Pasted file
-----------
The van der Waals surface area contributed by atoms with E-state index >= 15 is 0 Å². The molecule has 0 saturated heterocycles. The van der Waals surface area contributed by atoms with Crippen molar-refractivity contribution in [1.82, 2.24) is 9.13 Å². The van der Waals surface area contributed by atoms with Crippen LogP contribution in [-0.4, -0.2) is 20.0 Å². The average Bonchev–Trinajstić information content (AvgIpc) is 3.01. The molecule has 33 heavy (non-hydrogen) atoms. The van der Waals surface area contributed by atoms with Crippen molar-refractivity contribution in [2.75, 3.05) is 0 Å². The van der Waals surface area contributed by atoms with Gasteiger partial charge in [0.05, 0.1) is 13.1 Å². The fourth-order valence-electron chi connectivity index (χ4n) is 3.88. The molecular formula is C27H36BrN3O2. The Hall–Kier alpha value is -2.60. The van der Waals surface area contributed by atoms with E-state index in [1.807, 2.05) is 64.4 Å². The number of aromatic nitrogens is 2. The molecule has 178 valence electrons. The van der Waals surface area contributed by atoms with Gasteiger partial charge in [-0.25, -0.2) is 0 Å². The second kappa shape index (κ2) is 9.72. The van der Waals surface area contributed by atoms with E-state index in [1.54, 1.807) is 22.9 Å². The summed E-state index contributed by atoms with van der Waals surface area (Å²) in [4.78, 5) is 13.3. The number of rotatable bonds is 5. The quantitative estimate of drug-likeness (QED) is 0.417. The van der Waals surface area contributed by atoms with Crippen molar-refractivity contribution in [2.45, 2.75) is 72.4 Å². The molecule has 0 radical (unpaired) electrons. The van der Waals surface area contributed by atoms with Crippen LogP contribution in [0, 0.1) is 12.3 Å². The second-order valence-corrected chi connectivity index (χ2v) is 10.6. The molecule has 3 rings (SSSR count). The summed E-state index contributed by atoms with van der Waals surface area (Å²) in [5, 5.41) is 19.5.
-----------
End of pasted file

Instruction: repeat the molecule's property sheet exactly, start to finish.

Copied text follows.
The van der Waals surface area contributed by atoms with E-state index >= 15 is 0 Å². The molecule has 0 saturated heterocycles. The van der Waals surface area contributed by atoms with Crippen molar-refractivity contribution in [1.82, 2.24) is 9.13 Å². The van der Waals surface area contributed by atoms with Crippen LogP contribution in [-0.4, -0.2) is 20.0 Å². The average Bonchev–Trinajstić information content (AvgIpc) is 3.01. The molecule has 33 heavy (non-hydrogen) atoms. The van der Waals surface area contributed by atoms with Crippen molar-refractivity contribution in [2.75, 3.05) is 0 Å². The van der Waals surface area contributed by atoms with Gasteiger partial charge in [0.05, 0.1) is 13.1 Å². The fourth-order valence-electron chi connectivity index (χ4n) is 3.88. The molecular formula is C27H36BrN3O2. The Hall–Kier alpha value is -2.60. The van der Waals surface area contributed by atoms with E-state index in [1.807, 2.05) is 64.4 Å². The number of aromatic nitrogens is 2. The molecule has 178 valence electrons. The van der Waals surface area contributed by atoms with Gasteiger partial charge in [-0.25, -0.2) is 0 Å². The second kappa shape index (κ2) is 9.72. The van der Waals surface area contributed by atoms with E-state index in [1.54, 1.807) is 22.9 Å². The summed E-state index contributed by atoms with van der Waals surface area (Å²) in [4.78, 5) is 13.3. The number of rotatable bonds is 5. The quantitative estimate of drug-likeness (QED) is 0.417. The van der Waals surface area contributed by atoms with Crippen molar-refractivity contribution in [2.45, 2.75) is 72.4 Å². The molecule has 0 radical (unpaired) electrons. The van der Waals surface area contributed by atoms with Crippen LogP contribution in [0, 0.1) is 12.3 Å². The second-order valence-corrected chi connectivity index (χ2v) is 10.6. The molecule has 3 rings (SSSR count). The summed E-state index contributed by atoms with van der Waals surface area (Å²) in [5, 5.41) is 19.5.